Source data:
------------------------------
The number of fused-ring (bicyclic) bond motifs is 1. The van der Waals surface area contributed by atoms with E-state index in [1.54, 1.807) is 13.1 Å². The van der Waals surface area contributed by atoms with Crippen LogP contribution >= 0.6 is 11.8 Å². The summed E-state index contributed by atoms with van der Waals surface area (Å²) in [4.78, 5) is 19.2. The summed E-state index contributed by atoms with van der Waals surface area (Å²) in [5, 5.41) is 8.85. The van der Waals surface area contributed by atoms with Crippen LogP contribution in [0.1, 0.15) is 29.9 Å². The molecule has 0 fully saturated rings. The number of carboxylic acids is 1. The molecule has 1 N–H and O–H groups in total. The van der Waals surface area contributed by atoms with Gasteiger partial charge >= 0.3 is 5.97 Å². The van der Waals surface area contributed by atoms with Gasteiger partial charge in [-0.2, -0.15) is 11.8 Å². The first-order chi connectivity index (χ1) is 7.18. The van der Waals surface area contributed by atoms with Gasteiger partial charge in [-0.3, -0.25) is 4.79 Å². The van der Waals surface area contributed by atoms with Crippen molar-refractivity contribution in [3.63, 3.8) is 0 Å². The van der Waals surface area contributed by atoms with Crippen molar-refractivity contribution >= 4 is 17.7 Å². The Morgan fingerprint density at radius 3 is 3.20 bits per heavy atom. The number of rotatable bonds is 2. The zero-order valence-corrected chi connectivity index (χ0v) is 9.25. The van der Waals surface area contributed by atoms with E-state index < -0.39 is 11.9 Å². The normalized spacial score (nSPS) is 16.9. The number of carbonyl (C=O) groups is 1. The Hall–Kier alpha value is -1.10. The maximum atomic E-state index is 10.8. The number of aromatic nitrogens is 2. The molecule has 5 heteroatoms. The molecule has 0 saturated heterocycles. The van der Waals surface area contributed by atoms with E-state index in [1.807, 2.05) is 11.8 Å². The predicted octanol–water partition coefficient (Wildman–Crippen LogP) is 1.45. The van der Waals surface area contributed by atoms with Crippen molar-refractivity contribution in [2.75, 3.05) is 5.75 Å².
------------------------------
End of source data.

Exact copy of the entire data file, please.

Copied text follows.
The number of fused-ring (bicyclic) bond motifs is 1. The van der Waals surface area contributed by atoms with E-state index in [1.54, 1.807) is 13.1 Å². The van der Waals surface area contributed by atoms with Crippen LogP contribution >= 0.6 is 11.8 Å². The summed E-state index contributed by atoms with van der Waals surface area (Å²) in [4.78, 5) is 19.2. The summed E-state index contributed by atoms with van der Waals surface area (Å²) in [5, 5.41) is 8.85. The van der Waals surface area contributed by atoms with Crippen LogP contribution in [0.1, 0.15) is 29.9 Å². The molecule has 0 fully saturated rings. The number of carboxylic acids is 1. The molecule has 1 N–H and O–H groups in total. The van der Waals surface area contributed by atoms with Gasteiger partial charge >= 0.3 is 5.97 Å². The van der Waals surface area contributed by atoms with Gasteiger partial charge in [-0.2, -0.15) is 11.8 Å². The first-order chi connectivity index (χ1) is 7.18. The van der Waals surface area contributed by atoms with Gasteiger partial charge in [-0.3, -0.25) is 4.79 Å². The van der Waals surface area contributed by atoms with Crippen molar-refractivity contribution in [3.63, 3.8) is 0 Å². The van der Waals surface area contributed by atoms with Crippen molar-refractivity contribution >= 4 is 17.7 Å². The Morgan fingerprint density at radius 3 is 3.20 bits per heavy atom. The number of rotatable bonds is 2. The zero-order valence-corrected chi connectivity index (χ0v) is 9.25. The van der Waals surface area contributed by atoms with E-state index < -0.39 is 11.9 Å². The normalized spacial score (nSPS) is 16.9. The number of carbonyl (C=O) groups is 1. The Hall–Kier alpha value is -1.10. The maximum atomic E-state index is 10.8. The number of aromatic nitrogens is 2. The molecule has 5 heteroatoms. The molecule has 0 saturated heterocycles. The van der Waals surface area contributed by atoms with E-state index in [1.807, 2.05) is 11.8 Å². The predicted octanol–water partition coefficient (Wildman–Crippen LogP) is 1.45. The van der Waals surface area contributed by atoms with Crippen molar-refractivity contribution in [2.75, 3.05) is 5.75 Å².